Adam, Jesus, and the Divine Economy (1)

I’m currently writing my Master’s thesis on Cyril of Alexandria’s exegesis of Romans 5:12-21 and his use of the Adam-Christ typology throughout the rest of his writings.  As I’ve studied Cyril, I’ve been struck by how important the parallel between Adam & Jesus is throughout many of his works.  In turn, I’ve been increasingly thinking about the relationship between Adam & Christ and its implications for our theology.

Cyril is of course inspired to utilize this typology by the theological work of the Apostle Paul.  In three texts in the New Testament, Paul places Adam & Jesus in a typological relationship: Romans 5:12-21, 1 Corinthians 15:20-28, and 1 Corinthians 15:42-49.  There are two questions that stand out to me regarding this theme in the Pauline literature: 1) To what extent is Paul influenced by this theological connection? and 2) What does Paul wish to achieve by making these parallels?

I’d like to start a series of blog posts in which I explore the answers that various scholars (including Cyril) have given to the above questions.  Along the way I’ll try to tease out some of my own thoughts as well.  We’ll start with the first question:

 To what extent is Paul influenced by his view of the Adam-Christ typology?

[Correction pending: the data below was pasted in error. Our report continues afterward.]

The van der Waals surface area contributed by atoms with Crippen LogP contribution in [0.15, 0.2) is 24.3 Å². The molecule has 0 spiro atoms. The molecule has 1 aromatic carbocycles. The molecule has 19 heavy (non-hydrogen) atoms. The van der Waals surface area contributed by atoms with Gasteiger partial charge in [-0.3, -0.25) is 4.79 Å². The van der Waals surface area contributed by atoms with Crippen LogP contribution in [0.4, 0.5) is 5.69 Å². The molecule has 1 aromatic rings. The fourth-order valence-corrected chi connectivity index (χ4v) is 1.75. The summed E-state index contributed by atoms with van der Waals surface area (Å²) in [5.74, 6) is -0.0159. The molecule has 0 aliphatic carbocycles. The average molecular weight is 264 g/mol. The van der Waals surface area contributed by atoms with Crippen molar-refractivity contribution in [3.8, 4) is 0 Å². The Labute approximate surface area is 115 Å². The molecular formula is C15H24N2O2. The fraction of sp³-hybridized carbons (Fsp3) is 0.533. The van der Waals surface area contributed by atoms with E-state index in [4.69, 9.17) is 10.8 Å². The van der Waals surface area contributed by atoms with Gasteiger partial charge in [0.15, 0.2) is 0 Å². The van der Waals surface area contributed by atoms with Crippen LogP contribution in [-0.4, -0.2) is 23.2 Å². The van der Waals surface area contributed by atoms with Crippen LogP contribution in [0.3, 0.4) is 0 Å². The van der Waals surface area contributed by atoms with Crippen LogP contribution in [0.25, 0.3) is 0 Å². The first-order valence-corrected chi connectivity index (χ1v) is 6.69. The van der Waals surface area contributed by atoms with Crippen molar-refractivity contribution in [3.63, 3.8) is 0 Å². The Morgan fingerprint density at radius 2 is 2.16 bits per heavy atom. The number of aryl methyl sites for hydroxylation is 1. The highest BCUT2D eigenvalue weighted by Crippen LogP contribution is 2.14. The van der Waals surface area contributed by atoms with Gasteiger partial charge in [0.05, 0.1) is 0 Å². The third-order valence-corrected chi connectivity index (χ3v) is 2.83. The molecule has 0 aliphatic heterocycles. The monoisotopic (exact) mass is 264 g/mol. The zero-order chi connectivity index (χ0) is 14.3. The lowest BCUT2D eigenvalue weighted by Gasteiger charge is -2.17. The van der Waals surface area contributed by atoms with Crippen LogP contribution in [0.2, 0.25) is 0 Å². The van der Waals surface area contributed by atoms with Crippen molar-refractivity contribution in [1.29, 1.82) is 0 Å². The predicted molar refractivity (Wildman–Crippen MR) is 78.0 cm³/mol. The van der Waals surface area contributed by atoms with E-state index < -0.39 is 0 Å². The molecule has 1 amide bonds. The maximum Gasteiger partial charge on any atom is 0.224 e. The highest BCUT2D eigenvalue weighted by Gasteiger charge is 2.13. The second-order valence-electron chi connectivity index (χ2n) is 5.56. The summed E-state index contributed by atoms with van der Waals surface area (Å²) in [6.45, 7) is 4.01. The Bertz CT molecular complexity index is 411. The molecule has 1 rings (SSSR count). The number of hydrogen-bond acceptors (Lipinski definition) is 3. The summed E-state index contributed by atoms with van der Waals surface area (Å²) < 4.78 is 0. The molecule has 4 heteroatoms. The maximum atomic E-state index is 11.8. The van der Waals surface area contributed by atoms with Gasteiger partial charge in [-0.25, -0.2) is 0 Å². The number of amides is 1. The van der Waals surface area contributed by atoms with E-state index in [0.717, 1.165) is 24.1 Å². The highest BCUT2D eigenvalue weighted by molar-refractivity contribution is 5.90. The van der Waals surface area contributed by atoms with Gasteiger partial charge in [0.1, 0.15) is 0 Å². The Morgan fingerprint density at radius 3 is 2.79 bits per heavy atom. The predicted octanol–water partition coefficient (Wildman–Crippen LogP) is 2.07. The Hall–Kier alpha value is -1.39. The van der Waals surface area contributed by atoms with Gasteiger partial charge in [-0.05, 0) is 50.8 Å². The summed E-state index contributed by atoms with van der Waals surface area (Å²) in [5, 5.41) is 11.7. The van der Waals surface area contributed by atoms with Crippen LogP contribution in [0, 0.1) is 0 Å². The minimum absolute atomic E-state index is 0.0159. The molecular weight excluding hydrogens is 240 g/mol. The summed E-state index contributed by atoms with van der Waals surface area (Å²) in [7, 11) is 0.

Gordon Fee lays out three possible ways of answering this question:*

1)  The “Minimalist” Position

  • Believes that the Adam-Christ typology should only be found in the three texts where Paul explicitly mentions it.

2) The “Maximalist” Position

  • Finds that the Adam-Christ typology is an implicit theme in much of Paul’s thought & can be found underneath the surface of many other texts.

3) The “Middling” Position

  • Acknowledges that the Adam-Christ typology might be in play outside of the three explicit texts, but cautions against attempting to detect it everywhere.

What do you think?  How important was this typology for Paul’s theology?  Is it something that he has deeply considered and that forms a foundation for much of his theology or is it simply something he formulates ad hoc on occasion in his letters?  Is there a middle ground where we might be able to land between these two poles of opinion?

Comment and let me know what you think.  In my next post, I’ll survey some of the interesting thoughts that N.T. Wright has offered on the matter.

* Fee, Gordon D., Pauline Christology: An Exegetical-Theological Study (Peabody, Massachusetts: Hendrickson Publishers, 2007), 513. [Available on Amazon.]